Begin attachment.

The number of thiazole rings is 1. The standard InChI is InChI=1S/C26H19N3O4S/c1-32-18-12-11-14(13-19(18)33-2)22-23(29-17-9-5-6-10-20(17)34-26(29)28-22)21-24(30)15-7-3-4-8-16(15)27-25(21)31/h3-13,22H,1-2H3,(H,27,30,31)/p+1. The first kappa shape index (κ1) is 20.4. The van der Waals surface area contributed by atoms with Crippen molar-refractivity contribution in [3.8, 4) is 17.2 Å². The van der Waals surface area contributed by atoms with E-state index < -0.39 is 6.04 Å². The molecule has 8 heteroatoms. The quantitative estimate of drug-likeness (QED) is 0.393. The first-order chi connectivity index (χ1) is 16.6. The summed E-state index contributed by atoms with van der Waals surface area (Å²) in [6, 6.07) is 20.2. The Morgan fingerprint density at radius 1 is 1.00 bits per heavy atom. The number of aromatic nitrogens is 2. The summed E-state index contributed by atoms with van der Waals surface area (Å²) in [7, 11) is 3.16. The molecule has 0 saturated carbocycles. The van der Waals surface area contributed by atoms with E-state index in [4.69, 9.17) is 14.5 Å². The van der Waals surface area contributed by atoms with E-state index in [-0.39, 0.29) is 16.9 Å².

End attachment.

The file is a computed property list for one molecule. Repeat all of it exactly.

The number of thiazole rings is 1. The standard InChI is InChI=1S/C26H19N3O4S/c1-32-18-12-11-14(13-19(18)33-2)22-23(29-17-9-5-6-10-20(17)34-26(29)28-22)21-24(30)15-7-3-4-8-16(15)27-25(21)31/h3-13,22H,1-2H3,(H,27,30,31)/p+1. The first kappa shape index (κ1) is 20.4. The van der Waals surface area contributed by atoms with Crippen molar-refractivity contribution in [3.8, 4) is 17.2 Å². The van der Waals surface area contributed by atoms with E-state index < -0.39 is 6.04 Å². The molecule has 8 heteroatoms. The quantitative estimate of drug-likeness (QED) is 0.393. The first-order chi connectivity index (χ1) is 16.6. The summed E-state index contributed by atoms with van der Waals surface area (Å²) in [6, 6.07) is 20.2. The Morgan fingerprint density at radius 1 is 1.00 bits per heavy atom. The number of aromatic nitrogens is 2. The summed E-state index contributed by atoms with van der Waals surface area (Å²) in [7, 11) is 3.16. The molecule has 0 saturated carbocycles. The van der Waals surface area contributed by atoms with E-state index in [4.69, 9.17) is 14.5 Å². The van der Waals surface area contributed by atoms with E-state index in [-0.39, 0.29) is 16.9 Å².